As I ran deeper into the willows, a street stacked with restaurant signs caught my eye: Makye Ame Tibetan Restaurant, Istanbul Restaurant, Grandma’s Kitchen. Eventually I came to long, low walls gating off huge houses with plaques hanging on their gates: Embassy of Czech Republic, Embassy of Mongolia, Embassy of Ethiopia. In front of each embassy stood two young male Chinese guards in dark green uniforms, staring straight ahead. Their eyes flickered when they heard my footsteps, but their faces remained frozen. I rounded the corner near the Embassy of Cuba and headed back to our apartment, feeling somewhat intimidated by our diplomatic neighbors.
The following weekend, Dad proposed we try one of the nearby restaurants. We went to NOLA, an airy two-story restaurant with a white bartender and a Chinese wait staff. It was my first time eating New Orleans-style chicken and waffles; I watched as the mix of Chinese customers and expat families leisurely enjoyed their gumbo, jambalaya, and grits. Through the huge shuttered windows, I could see a line of green-uniformed guards marching down the street. After our meal, my dad suggested a walk through Ritan Park. I was surprised to find I had just missed the entrance of this park on my run—if I had gone another few blocks north, past the Embassy of Poland, with China’s World Trade Center on my right, I would have arrived at a traditional red-walled entrance, the south gate to the park.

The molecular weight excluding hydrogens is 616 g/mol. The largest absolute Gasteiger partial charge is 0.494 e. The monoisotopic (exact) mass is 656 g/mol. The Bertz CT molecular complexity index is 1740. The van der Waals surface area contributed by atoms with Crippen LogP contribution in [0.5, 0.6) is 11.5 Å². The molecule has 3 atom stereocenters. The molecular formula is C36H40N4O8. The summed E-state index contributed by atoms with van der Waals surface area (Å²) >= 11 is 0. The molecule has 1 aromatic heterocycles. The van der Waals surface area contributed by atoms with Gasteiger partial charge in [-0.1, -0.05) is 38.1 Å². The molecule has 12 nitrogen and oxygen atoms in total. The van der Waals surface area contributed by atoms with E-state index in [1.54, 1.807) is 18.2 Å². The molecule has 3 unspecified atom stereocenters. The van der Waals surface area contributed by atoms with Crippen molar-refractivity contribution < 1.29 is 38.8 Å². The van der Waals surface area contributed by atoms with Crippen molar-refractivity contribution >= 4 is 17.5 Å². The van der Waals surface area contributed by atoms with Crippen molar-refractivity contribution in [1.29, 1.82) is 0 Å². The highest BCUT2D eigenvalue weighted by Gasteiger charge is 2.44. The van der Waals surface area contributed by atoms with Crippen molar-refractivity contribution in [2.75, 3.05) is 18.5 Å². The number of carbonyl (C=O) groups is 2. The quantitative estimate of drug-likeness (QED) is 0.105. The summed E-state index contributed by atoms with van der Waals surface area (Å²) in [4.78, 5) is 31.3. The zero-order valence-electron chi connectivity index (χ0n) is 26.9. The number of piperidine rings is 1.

Ritan Park isn’t filled with grass lawns for people to recline on; nor is it designed, like many parks in the United States, to contain pockets of seemingly untended nature. A rusty wooden signboard, with Chinese and the English translations, lists all the things you can find there: Free Exercise Park, Spring Garden with Brooked Ponds, Sacred Road, Yuxin Garden, Mural on Ritual Sacrifice to the Sun. The fifty-acre park, which dates to the Ming Dynasty in 1530, is designed around a round altar at which the Emperor made sacrifices to the god of the sun. As my dad and I strolled through the park, we saw little clusters of physical structures strung together by wide sidewalks and red flower bushes: stone seats and tables for chess players, a dilapidated carousel, a children’s rink. Most of our fellow park-goers were locals—elderly Chinese people resting in the shade—but there was also the occasional tourist.